Lower than anticipated demand from the telecom segment has interrupted the steady growth that the optical components market has enjoyed in recent years, according to market research firm LightCounting in the semi-annual update to its Optical Components Market Forecast.
Openreach, the access network division of BT Group, said there is broad industry support for the wider roll out of fibre to the premises (FTTP) in the UK, and that it should be part of a major ‘copper switchover’ across the UK – which would see old telephone cables retired.
Deciding how to recover the costs of such a major investment will be critical, with Openreach suggesting that increased wholesale charges could be used to share costs across all end users, not just those who opt for higher speeds on the new platform.
Revised rules should make it easier and cheaper for telecom operators to install their communication infrastructure on private land, which in turn could speed up the roll out of mobile and broadband networks across the UK.
The government hopes these new regulations will help it reach its coverage and connectivity targets: 90 per cent mobile coverage across the UK and 95 per cent of all homes and businesses able to get superfast broadband.
Coherent 400G technology will start to ramp this year and account for almost one quarter of all deployed optical transport capacity in 2020. That’s the conclusion of a new report from networking component and equipment market research firm, Cignal AI.
The ‘Optical Applications Report’ report also represents the industry’s first comprehensive analysis measuring the anticipated growth of coherent 400G WDM, according to Andrew Schmitt, lead analyst for Cignal AI.
Despite concerns from component makers, China’s optical hardware market continues to grow, according to Cignal AI, a networking component and equipment market research firm. In fact, optical revenue in China is up 13 per cent for the first half of 2017 compared to the same period in 2016, the firm states in its second quarter Optical Hardware Report.
The worldwide consumption of planar lightwave circuit (PLC) splitters reached $789 million in 2016, up 13.4 per cent from 2015, according to the latest report from market and technology consultancy ElectroniCast Consultants.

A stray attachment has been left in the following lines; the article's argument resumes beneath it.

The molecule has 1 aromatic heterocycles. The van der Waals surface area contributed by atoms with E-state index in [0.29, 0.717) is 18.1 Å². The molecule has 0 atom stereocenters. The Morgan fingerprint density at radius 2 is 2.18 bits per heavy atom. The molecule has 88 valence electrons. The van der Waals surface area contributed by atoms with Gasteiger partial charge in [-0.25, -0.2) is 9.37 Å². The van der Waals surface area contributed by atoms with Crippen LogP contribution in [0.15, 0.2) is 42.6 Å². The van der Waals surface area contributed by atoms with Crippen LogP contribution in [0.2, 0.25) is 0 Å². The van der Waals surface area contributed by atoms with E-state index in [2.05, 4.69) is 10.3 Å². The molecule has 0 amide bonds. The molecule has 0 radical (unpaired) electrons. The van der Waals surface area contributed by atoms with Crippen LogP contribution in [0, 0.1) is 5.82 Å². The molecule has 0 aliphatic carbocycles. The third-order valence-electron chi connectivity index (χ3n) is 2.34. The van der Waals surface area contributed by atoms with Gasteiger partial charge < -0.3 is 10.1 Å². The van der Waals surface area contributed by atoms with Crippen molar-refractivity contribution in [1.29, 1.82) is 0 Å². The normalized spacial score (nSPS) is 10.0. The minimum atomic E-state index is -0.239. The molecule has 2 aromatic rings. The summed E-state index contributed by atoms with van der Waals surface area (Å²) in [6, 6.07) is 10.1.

The UK Government has described how it plans to spend the £400 million investment aimed at bringing bring ‘full fibre’ connections – installing fibre-optic cables to individual properties – to two million more homes across the country.
More than half of the metro WDM bandwidth deployed in 2017 will be coherent 200G or above, with the highest volume coming from compact data centre interconnect (DCI) equipment used by cloud and colocation providers, according to the most recent Optical Applications Report from Cignal AI, a networking component and equipment market research firm.
Optical components companies have finally emerged from the shadow of the dot-com crash, with the majority returning to profitability in 2016, according to market research firm LightCounting in its ‘State of the Optical Communications Industry’ report.
In fact, the sales-weighted average profitability of publicly-traded optical component and module suppliers reached nine per cent in 2016, exceeded the average net profits of their main customers – communication service providers (CSPs) and suppliers of networking equipment (see figure).
The popularity of gigabit services has soared over the past year, and there are now at least 603 operations around the world offering gigabit internet services, a jump of 72 percent since June 2016, according to test and measurement vendor Viavi Solutions.
Cost and compatibility can make a compelling case for pushing 100Gb/s bandwidth over a single optical channel, both as individual links and supporting 400Gb/s Ethernet, finds Andy Extance
Robin Mersh takes a look at how the industry is creating next-generation optical access fit for 5G
Technological advances to aid the increasing demand for bandwidth, on the path towards the terabit network, should lead to optical signals that are flexible and adaptive, like water, argues Dr Maxim Kuschnerov and Dr Yin Wang